Life here is a fickle two-year-old. Yesterday was the first day she didn’t cry or cower behind the nearest person not me. Yesterday she walked up to me, her round chocolate face so cute and beaming, no pants, stomach distended with a huge bellybutton bulging out like an appendage.

She smiled at me. Held out her hand for me to shake and then giggled into that same tiny hand. And it was such a small thing. Like her, a tiny fragile thing. And it filled me with something like joy. A 30 second exchange on my way home.

Today, overconfident, when I saw her, I smiled and reached out my hand. And her bright face darkened. She clutched the smiling boy beside her and looked as if she might cry.

My heart fell. Yesterday’s fragile joy forgotten. Shattered on the frown of a capricious child.

And my days here are like that. Tiny triumphs sandwiched between mundane disappointments.

This weekend I hung with my friend, Dimples, in Monrovia. While waiting for him to arrive I found myself getting my purse fixed by a man sitting on a corner. I held his umbrella to shade him from the brutal sun while he worked and we chatted, When I told him I was a volunteer he looked at me blankly, a rarity here. And at that moment a woman walking by stopped and said, “I know. A volunteer taught me to write.”

We continued to chat – me being scolded by a random man walking by because she was stooping to write down her information- turns out she is the director of a health NGO in Bomi. And when I finally met up with Dimples for fish at his favorite spot we chatted easily about his new apartment and me almost looking like a Liberian (my dress created the illusion that my unfashionable teva shoes discredited).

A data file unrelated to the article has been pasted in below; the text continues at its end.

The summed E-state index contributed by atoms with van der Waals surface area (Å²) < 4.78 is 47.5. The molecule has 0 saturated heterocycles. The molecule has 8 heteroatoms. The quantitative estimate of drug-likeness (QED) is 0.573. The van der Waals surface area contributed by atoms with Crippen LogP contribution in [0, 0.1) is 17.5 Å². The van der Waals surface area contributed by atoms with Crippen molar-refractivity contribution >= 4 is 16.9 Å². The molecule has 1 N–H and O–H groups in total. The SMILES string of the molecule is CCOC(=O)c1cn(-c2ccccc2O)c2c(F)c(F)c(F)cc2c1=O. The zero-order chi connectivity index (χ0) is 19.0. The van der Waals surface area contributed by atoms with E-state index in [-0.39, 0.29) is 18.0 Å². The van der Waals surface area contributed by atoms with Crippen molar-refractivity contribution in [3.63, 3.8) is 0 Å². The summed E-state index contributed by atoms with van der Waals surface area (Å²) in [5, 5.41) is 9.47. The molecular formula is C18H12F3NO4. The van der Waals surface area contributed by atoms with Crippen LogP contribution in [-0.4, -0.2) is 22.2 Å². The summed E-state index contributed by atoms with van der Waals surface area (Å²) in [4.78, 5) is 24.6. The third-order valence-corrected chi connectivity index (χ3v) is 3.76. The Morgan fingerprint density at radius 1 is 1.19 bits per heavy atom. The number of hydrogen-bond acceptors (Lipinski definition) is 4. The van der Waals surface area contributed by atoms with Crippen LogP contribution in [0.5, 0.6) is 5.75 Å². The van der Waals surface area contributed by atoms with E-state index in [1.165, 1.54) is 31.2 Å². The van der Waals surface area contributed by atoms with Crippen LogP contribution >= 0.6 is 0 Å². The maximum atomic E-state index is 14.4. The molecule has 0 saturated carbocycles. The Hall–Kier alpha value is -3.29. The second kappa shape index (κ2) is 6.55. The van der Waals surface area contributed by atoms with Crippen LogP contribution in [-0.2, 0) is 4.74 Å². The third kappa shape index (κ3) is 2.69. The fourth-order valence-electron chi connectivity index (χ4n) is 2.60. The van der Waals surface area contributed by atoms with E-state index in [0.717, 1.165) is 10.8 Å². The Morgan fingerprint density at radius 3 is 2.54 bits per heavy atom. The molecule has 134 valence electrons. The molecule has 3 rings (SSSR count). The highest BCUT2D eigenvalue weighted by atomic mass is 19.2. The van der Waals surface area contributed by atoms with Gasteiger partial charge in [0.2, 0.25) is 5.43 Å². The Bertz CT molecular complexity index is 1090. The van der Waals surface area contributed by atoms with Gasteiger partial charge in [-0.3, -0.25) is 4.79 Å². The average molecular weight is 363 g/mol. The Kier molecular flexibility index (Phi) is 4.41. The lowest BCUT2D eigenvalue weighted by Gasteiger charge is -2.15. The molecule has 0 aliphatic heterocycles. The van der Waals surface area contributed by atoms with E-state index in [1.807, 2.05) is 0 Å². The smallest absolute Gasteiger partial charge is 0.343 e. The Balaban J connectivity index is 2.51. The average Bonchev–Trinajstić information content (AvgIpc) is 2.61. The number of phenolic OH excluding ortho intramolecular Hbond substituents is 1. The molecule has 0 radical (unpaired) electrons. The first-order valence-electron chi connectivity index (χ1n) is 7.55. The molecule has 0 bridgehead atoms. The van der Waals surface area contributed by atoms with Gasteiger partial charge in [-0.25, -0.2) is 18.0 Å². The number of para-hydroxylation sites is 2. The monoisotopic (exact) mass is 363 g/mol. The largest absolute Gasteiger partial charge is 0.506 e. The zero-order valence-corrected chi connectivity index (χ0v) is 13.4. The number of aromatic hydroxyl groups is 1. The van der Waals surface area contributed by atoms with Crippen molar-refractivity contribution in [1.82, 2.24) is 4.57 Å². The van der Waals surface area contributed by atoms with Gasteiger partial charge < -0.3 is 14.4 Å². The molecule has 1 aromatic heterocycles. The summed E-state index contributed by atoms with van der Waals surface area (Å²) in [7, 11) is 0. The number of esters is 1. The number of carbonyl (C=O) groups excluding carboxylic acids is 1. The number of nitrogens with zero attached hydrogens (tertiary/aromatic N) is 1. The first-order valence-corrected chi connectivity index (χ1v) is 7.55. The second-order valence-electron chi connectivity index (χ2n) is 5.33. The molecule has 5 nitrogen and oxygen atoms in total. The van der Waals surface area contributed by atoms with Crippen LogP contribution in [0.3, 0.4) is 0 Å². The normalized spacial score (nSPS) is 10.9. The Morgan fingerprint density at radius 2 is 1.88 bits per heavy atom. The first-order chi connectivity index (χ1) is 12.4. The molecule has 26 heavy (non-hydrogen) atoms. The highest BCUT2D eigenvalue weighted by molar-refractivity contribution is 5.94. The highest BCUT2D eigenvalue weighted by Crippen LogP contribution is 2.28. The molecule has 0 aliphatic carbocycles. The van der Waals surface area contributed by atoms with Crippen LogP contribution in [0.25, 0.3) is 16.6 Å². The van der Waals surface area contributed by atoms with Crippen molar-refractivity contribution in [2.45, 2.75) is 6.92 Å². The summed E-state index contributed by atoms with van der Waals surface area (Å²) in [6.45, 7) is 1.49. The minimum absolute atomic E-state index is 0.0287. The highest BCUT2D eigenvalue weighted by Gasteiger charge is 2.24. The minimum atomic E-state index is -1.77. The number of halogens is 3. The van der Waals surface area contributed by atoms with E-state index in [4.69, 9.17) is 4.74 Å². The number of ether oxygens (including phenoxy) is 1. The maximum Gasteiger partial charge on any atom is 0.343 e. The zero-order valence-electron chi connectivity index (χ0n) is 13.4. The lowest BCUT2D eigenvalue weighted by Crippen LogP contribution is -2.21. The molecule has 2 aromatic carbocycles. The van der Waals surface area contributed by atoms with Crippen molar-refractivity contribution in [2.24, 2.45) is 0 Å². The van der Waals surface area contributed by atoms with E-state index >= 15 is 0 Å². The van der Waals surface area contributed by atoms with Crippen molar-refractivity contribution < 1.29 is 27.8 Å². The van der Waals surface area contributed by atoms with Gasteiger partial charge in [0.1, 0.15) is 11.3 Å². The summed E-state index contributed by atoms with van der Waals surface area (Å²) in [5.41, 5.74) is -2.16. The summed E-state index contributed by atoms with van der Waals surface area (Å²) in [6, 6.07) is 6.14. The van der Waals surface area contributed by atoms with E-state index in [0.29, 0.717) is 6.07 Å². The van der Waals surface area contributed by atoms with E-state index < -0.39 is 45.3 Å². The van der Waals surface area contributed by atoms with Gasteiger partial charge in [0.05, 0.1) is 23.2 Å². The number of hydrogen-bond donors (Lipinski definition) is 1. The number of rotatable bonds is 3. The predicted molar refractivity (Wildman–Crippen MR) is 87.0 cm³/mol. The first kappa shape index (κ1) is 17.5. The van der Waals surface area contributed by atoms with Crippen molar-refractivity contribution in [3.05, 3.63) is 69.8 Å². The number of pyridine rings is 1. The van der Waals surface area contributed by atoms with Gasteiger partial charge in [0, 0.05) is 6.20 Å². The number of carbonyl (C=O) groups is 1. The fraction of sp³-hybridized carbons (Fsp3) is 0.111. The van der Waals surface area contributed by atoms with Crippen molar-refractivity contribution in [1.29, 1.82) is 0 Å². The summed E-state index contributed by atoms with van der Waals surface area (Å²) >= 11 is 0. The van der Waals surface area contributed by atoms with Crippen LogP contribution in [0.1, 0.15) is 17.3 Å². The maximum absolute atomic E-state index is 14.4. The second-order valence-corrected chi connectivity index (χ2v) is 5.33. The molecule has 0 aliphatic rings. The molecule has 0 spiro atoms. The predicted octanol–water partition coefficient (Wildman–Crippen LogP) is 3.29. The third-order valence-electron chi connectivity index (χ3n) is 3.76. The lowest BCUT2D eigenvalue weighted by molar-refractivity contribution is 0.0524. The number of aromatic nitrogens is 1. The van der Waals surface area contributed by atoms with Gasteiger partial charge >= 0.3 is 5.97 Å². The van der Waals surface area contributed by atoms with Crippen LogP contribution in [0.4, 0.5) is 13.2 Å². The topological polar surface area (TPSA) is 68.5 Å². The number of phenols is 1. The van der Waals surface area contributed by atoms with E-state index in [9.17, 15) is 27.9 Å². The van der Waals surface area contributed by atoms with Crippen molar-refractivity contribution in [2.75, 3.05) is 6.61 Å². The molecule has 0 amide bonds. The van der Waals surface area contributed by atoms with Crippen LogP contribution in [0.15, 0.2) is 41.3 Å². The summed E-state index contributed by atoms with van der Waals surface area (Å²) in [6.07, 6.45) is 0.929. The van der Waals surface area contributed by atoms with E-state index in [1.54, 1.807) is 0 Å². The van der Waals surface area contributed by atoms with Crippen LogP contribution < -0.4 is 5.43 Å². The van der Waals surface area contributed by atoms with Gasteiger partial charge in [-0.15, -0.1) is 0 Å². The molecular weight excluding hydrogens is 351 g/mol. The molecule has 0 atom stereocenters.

And I was all laughter and ease.

And the laughter is a salve to the training that still hasn’t been set in stone or the inconstant internet or my bean fatigue or taxi drivers and market merchants charging me extra.

Tomorrow I’ll pass by that spot with the little round-faced girl with the sometimes fearful eyes and sometimes delightful smile. Her house sells the best ground pea candy and there hasn’t been any in weeks. Maybe the fickle winds of Liberia will blow in my favor tomorrow and I’ll get some candy and a smile.

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